Fringe Review: Fifty Days at Iliam
A bold new piece exploring the Trojan War as told through the paintings of Cy Twombly.
SHOW: Fifty Days at Iliam
GENRE: Abstract/Movement Theater
GROUP: Hannah Van Sciver
ATTENDED: Sept 4, 8 p.m., Asian Arts Initiative
CLOSES: Sept 5
BRIEF SELF-DESCRIPTION: Fifty Days at Iliam is a bold new piece exploring the Trojan War as told through the paintings of Cy Twombly. Featuring a dynamic ensemble led by Hannah Van Sciver and direction by William Steinberger, it is an unflinching look at the role of the artist in the final days of a decade-long slaughter.
WE THINK: This is Hannah Van Sciver's affectionate, beautifully affecting love letter to some of her favorite artworks, Cy Twombly's eponymous Trojan War paintings, whose room at the Philadelphia Museum of Art she describes as her "quiet place": a trusted source, for her, of relaxation, liberation and inspiration. Somehow – even as someone who's never been big on Twombly – that highly personal, specific, emotional experience of his work comes across here loud and clear, in a piece that is, fittingly, itself quite Twomblyan: largely abstract, gestural and minimalist, a collation of myriad simple, even amateurish forms, juxtaposed together, with limited text, against a smudged white background.
What narrative exists is fragmentary, almost elliptical – scenes sketched from Twombly's life (notably, his relationship with Robert Rauschenburg) and from the legendary heroes and warriors who inspired his work – and frequently presented through succinct, poetic evocation rather than naturalistic depiction. Handfuls of olives are tossed in from all sides... and suddenly, we're in Greece! A mythological battle becomes a Saturday Night Fever dance showdown. (The production is notable for its unimaginably tasteful deployment of several done-to-death disco chestnuts.)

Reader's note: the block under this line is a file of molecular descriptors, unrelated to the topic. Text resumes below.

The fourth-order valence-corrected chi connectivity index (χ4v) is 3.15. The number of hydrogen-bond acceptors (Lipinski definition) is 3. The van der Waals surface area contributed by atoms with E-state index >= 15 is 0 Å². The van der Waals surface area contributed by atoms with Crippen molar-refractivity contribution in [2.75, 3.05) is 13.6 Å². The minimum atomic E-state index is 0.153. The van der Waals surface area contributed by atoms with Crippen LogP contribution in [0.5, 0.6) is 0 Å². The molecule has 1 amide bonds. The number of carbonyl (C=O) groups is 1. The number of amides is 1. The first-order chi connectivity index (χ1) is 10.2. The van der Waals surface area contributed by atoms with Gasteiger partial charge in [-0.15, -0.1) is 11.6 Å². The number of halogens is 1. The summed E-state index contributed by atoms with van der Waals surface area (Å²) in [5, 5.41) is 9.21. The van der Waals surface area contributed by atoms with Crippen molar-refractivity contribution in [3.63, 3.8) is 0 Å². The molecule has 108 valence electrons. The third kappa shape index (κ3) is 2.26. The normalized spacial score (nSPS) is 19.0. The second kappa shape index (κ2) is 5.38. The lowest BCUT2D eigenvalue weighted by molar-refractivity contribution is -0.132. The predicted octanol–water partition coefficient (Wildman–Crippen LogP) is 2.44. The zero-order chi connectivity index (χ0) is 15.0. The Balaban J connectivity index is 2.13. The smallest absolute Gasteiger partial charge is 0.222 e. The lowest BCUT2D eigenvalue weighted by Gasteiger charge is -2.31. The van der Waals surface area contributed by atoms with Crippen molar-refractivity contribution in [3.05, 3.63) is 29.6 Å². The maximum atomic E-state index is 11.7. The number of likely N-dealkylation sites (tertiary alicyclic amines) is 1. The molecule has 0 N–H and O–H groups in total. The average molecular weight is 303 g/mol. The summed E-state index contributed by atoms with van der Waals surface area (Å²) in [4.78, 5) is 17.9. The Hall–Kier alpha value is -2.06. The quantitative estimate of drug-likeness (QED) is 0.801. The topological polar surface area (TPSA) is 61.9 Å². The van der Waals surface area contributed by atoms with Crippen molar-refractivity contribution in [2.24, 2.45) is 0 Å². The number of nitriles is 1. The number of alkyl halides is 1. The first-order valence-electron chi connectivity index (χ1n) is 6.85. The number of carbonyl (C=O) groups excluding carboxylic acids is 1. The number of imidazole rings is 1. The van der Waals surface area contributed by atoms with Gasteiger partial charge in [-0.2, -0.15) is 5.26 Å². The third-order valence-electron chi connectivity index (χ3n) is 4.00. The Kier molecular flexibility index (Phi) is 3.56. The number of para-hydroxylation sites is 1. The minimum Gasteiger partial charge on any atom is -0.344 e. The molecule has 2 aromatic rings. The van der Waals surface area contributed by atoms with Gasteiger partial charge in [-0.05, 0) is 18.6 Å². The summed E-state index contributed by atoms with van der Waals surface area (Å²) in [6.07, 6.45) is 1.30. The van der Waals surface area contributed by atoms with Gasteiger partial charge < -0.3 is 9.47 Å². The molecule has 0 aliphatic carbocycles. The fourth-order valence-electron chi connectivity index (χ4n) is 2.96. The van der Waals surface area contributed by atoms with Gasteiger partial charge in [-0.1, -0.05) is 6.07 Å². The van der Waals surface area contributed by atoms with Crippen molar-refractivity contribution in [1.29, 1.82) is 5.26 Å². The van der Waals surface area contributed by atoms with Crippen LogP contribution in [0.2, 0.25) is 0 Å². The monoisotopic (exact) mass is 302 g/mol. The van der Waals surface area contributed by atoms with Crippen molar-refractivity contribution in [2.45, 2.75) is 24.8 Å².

But even these episodes exist less to further a plot per se than to offer a loose framework and jumping-off-point for the richly impressionistic, highly ensemble-driven whole: a forty-minute performance-poem woven from dance, movement, a surprising amount of music (simple, incantatory, sung and played with a richly resonant purity – notably, only two of the six ensemble members are described in their program bios as musicians of any stripe), plus the white stage-floor, costumes, and minimalist set of billowing sheets that also serve as de facto canvases for the dramatic free-flow of pigment and chalk (and olives.)
Van Sciver calls herself as classically trained theater-maker with, prior to a workshop she took with Pig Iron this past winter, very little devised theater experience. This is her deep, daring plunge into that world, and what she, along with her impressively versatile ensemble, design team and director William Steinberger, have accomplished here feels a rare confluence of unfiltered, beginners-mind, intuitive creation with mature, rigorous performance technique. It recalls nothing so much as the wide-open, risk-taking spirit of Pig Iron's early days.
We're only a few days into the festival, but this is easily my favorite thing I've seen so far.